From its beginnings in the early 1990s, BnF has always considered digitization as a reproduction and preservation technique in its own right. This principle is reflected in choices relating to formats, resolutions, and image acquisition. Digitization in image format continues to be a priority, since it makes it possible to provide users with a faithful reproduction of an original document. Accordingly, digital documents are structured and organized using specific methods to ensure that they can be both properly viewed and protected.
The full range of digitization rules is brought together in BnF’s Technical Digitization Charter (Charte technique de numérisation).
Choice of format is critical to digitization quality and the long-term preservation of digital documents. It should be as open as possible and enable files to be individually indexed; also, if a compressed format is selected, compression must be either lossless or reversible if images are to be protected in the long term.
What is a format?
A format describes the way in which information is organized in a file. A data format is said to be open
when its specifications are publicly available and can be freely used, with no legal constraints limiting their use or requiring the payment of fees. A format may be proprietary
(fully or partially patented) but sufficiently well documented to enable its widespread use.
Some applications are able to make use of a given format based on certain identifying information such as the file extension or information contained in the file header. The majority of image formats used on the web are proprietary but open. They have become de facto standards. There are also open and free image formats, but these are less widespread.
Digitization, archiving, and distribution formats used at BnF
All technical digitization rules laid down by BnF are covered by a charter which describes, in particular, the full range of digitization formats.
Printed materials are digitized in monochrome at either 300 or 400 dpi and compressed into single page TIFF format using UIT Group 4 compression. A matching table is created linking electronic page rankings to physical pagination in the original work.
Digitized works are then stored on the library’s browsing servers in multi-page TIFF format. Documents may be downloaded from Gallica, the internet digital library, in either TIFF or PDF format.
Opaque or transparent graphic materials (manuscripts, prints, photographs, maps, etc.) are usually digitized in color. Documents larger than A6 size are digitized at 300 dpi, while originals smaller than A6 size are digitized at 600 dpi.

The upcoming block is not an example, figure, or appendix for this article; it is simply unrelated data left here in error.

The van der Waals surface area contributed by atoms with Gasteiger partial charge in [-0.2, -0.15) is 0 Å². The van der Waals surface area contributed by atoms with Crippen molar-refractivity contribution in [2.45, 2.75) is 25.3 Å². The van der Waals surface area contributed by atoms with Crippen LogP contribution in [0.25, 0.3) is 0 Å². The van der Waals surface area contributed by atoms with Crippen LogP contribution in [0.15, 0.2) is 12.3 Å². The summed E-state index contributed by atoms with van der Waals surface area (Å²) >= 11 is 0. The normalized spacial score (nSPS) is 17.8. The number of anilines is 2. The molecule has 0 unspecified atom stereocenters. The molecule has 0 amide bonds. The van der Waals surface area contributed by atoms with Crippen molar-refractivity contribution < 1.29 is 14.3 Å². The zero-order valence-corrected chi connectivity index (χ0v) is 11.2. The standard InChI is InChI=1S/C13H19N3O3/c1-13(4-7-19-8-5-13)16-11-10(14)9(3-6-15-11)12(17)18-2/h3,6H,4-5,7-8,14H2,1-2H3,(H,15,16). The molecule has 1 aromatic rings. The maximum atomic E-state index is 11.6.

Different resolutions (both 300 and 600 dpi) may be used on the same original if there are significant variations in format, size of information (illuminations, toponyms, small characters, etc.), or associated objects (cases, slipcases, etc.). The archiving format used is uncompressed single page TIFF, and the formats used for distribution are PNG and JPEG.
Daily press titles are digitized in full in grayscale at 300 dpi, in uncompressed TIFF format. The archiving format used is single page TIFF, and the format used for distribution is JPEG 2000.
For all new projects, BnF has decided to digitize its documents at a minimum resolution of 400 dpi and to drop monochrome in favor of grayscale (apart from in special cases where illustrations are better rendered in monochrome). It is also looking into the possibility of using JPEG 2000 as an archiving format.
Dpi (dots per inch): a numerical value applied to an image consisting of juxtaposed image components (pixels) arranged in rows and columns.
Checking graphic materials
Ensuring that colors are faithfully reproduced requires vigilance throughout the processing sequence: color management is a particularly complex issue.
When capturing documents, care must be taken to:
- ensure that there is sufficient illumination;
- ensure that an effective digitization system suited to the project is used;
- calibrate the scanner: define a reference colorimetric state;
- use standardized test patterns;
- use ICC profiles to faithfully reproduce colors from one peripheral to another (ICC profiles are files used to convert the colors in a peripheral’s colorimetric range to the range supported by another peripheral – e.g. converting colors from RGB (red, green, and blue) into CMYK (cyan, magenta, yellow, and black) for printing);
- add to each digital document the images of test patterns digitized on the day on which the document was processed.
The following steps are necessary after image acquisition:
- Control screens must be calibrated using a spectrophotometer or colorimeter.
- Images should be physically checked against their originals and in daylight.